Comedian Steve Smith started his career in comedy because he believed he viewed the world differently than the average person. After portraying the character Red Green on television and live on stages across North America for over 20 years, Smith is finding that audiences everywhere appreciate his simple yet hilarious approach to the world we live in.
“I’ve probably done two or three hundred shows by now, and I just keep meeting the same guy — and it’s basically me,” Smith said. “I’m not saying there are a lot of us in downtown New York or Chicago, but there are a lot of us in Maine. … They prefer a simple approach, and they’re pretty self-reliant, trustworthy people.”
On Nov. 11, Smith will be bringing Red Green and his “tell it like it is” perspective to Husson’s Gracie Theater in Bangor as part of his “How to Do Everything” comedy tour.
For 15 seasons, Smith gave television audiences lessons on how to do almost anything the Red Green way on Canadian sketch-comedy and sitcom “The Red Green Show.”
Whether it was constructing new tires out of old shoes, tackling the question of why your wife isn’t happy and why it’s your fault, or how many ways a true handyman can utilize duct tape, Red Green and his cast of Possum Lodge friends had the answers.
The line where Smith ends and his character begins is blurry, so it’s no wonder fans often mistake him for Green — the flannel-wearing, “not as dumb as you think” kind of guy who professes to know a little bit about everything and probably shares a few similarities with your neighbor, your uncle or even yourself.
But as someone who first and foremost is a comedy writer, Smith never feels outshined by the character of his own creation. In fact, he considers Green to be one of his closest friends.
“Red Green is probably my best friend and certainly someone that I wish I was sometimes,” Smith said. “He keeps life pretty simple and is straightforward kind of a guy. He may be wrong about certain things, but you know exactly where he stands.”
Smith first began his career as Red Green on a variety show he and his wife created in the late 70s. When “The Red Green Show” became an entity all its own on Canadian television in 1991, viewers went crazy over Green’s backwoods humor and relatability.
After two seasons, the show was canceled for financial reasons. But the cult following the series gathered was not ready to lose Red Green just yet.
“They were sending me a thousand letters per day, saying, ‘You gotta keep this show on the air,’” Smith said.
This fan outcry is why Smith considers this initial cancellation the best thing that ever happened to him.
“As soon as we got canceled, and as soon as I got all those letters, I thought, ‘I’ve been working for the wrong boss,’” Smith said. “[The show] has always been amazingly fan-driven.”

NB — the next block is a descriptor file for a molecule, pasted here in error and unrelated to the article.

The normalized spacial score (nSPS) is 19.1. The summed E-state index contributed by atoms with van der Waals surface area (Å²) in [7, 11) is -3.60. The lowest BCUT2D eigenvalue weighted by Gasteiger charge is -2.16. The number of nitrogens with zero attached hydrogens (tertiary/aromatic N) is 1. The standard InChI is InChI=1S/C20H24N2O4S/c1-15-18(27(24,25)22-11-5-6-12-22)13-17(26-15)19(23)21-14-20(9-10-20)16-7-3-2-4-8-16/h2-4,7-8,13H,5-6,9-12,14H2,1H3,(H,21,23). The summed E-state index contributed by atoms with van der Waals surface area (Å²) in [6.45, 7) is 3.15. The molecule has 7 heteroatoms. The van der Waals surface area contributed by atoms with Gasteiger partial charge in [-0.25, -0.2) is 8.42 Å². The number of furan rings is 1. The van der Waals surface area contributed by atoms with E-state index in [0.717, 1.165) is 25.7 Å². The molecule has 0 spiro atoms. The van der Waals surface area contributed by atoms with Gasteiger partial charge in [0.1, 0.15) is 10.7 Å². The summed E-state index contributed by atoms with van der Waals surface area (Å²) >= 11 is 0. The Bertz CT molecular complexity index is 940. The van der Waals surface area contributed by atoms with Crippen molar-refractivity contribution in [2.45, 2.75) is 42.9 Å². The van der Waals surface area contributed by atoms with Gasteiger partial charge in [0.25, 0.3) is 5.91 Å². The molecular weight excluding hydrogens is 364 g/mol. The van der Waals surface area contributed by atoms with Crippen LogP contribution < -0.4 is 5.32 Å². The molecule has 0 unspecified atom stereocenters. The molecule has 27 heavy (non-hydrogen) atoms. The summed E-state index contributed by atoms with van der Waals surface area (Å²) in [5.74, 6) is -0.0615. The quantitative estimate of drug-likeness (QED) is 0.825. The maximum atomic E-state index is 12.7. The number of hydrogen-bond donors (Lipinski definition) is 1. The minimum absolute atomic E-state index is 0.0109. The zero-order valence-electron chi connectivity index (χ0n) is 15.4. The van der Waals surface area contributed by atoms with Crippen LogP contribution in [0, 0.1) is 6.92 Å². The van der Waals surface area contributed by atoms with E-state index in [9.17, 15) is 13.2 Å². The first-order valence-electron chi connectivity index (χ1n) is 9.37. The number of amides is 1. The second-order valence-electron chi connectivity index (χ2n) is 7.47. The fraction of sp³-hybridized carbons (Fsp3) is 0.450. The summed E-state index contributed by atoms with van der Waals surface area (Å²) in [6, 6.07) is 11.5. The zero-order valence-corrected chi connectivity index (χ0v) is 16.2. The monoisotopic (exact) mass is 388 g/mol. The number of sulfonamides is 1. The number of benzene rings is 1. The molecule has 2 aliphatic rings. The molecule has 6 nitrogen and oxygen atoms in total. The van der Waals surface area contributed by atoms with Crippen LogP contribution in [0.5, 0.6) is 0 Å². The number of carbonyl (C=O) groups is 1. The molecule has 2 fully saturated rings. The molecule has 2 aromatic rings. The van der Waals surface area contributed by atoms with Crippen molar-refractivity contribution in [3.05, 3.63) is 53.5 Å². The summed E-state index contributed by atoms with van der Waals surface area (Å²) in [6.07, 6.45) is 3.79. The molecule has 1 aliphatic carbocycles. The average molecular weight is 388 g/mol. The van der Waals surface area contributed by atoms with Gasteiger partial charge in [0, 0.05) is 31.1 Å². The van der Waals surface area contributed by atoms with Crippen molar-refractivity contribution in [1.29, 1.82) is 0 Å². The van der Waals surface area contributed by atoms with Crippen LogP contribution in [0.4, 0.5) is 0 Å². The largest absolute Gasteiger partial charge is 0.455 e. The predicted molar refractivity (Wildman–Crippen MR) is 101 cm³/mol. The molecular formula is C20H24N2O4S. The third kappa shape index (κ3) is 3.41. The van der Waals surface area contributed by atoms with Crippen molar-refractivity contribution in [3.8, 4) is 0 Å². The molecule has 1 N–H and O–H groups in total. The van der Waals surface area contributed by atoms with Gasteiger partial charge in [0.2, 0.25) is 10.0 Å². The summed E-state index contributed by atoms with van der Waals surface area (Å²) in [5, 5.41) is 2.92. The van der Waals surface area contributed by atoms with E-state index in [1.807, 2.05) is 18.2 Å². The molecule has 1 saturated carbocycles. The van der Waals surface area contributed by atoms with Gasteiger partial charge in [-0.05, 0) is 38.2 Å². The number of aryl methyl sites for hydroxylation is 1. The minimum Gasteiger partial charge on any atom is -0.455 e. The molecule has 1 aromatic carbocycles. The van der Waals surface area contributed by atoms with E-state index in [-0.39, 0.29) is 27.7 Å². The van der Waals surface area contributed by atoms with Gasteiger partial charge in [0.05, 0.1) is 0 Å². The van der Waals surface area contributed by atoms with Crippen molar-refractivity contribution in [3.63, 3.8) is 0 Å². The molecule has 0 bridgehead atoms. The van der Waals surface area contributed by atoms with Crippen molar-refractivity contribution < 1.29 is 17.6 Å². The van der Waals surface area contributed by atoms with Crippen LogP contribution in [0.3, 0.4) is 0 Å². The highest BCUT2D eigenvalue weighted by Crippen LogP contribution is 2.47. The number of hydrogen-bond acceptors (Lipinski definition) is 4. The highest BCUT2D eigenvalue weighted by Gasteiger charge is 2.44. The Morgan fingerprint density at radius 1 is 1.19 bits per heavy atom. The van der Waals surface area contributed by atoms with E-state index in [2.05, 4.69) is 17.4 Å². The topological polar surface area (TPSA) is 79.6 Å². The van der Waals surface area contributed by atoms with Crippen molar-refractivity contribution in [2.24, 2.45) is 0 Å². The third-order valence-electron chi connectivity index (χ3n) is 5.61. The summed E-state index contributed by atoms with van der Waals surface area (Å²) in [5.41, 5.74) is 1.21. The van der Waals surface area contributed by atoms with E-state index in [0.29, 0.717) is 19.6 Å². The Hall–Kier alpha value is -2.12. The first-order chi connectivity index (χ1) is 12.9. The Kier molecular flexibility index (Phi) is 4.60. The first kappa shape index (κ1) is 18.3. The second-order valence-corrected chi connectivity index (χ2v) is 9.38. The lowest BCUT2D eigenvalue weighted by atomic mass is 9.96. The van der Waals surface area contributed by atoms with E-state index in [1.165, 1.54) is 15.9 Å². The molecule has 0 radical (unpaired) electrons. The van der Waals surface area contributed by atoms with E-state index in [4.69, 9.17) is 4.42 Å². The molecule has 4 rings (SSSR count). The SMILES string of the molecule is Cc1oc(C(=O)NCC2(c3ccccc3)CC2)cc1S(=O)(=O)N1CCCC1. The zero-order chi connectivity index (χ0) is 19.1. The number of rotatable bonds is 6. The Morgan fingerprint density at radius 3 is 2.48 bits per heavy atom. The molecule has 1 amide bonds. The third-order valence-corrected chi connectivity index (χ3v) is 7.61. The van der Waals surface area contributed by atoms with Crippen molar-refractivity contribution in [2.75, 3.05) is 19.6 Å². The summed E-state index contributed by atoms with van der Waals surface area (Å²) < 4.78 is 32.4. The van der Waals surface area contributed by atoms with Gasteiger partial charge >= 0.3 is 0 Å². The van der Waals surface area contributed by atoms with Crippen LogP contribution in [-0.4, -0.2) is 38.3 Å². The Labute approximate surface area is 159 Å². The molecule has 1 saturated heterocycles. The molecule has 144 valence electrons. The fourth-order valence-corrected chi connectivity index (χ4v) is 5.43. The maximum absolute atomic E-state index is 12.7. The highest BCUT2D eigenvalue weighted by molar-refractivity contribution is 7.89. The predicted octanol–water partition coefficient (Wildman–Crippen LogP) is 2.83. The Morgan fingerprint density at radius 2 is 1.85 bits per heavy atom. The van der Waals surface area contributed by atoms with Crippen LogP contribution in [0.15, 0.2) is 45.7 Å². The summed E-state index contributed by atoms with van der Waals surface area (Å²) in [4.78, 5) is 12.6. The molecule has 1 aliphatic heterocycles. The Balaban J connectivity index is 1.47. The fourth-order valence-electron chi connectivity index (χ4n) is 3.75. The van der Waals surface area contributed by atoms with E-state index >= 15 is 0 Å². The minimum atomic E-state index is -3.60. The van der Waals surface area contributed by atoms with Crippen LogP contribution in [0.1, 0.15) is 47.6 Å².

After filming in the Hamilton, Ontario, wilderness for the first six seasons via Global Network, “The Red Green Show” found its home on the CBC Television Network in Canada. In 1995, the fan base crossed the border when PBS began airing the show in the U.S.
The series ended in 2006, but a new generation of Possum Lodge devotees is flocking to the show’s archived PBS reruns and YouTube clips. Smith, whose first live comedy tour as Green was four years ago, says his audiences are more diverse than one would think.
“If you came to see our show, you wouldn’t believe the demographic. We have university educated people, we get a lot of blue collar people and we get a lot more young people than you would imagine,” Smith said.
The long-term success the Red Green character has had over the course of Smith’s career is something he finds baffling and amazing, considering Smith believes himself to be a completely different breed from the popular comedians in today’s entertainment industry.
“I am completely wrong to be doing comedy now,” Smith said. “When you go and see an average comedian, they’re either angry or obscene or both — and I’m neither.”
The mini northeast leg of Smith’s “How to Do Everything Tour,” begins in November, with six stops scheduled throughout the region. The show, which is 90-minutes duration, is based around a Possum Lodge meeting.
Smith encourages honorary Lodge members in the audience to dress the part — plaid shirt, suspenders and trusty field hat — and not to leave the wife at home. Afterall, the Nov. 11 show is Smith’s own wedding anniversary.
“What I’m doing is I’m kind of explaining to [women] why their men do the things they do, so it gives them a little insight,” Smith said. “It’s amazing how many women are coming to the shows and really love it.”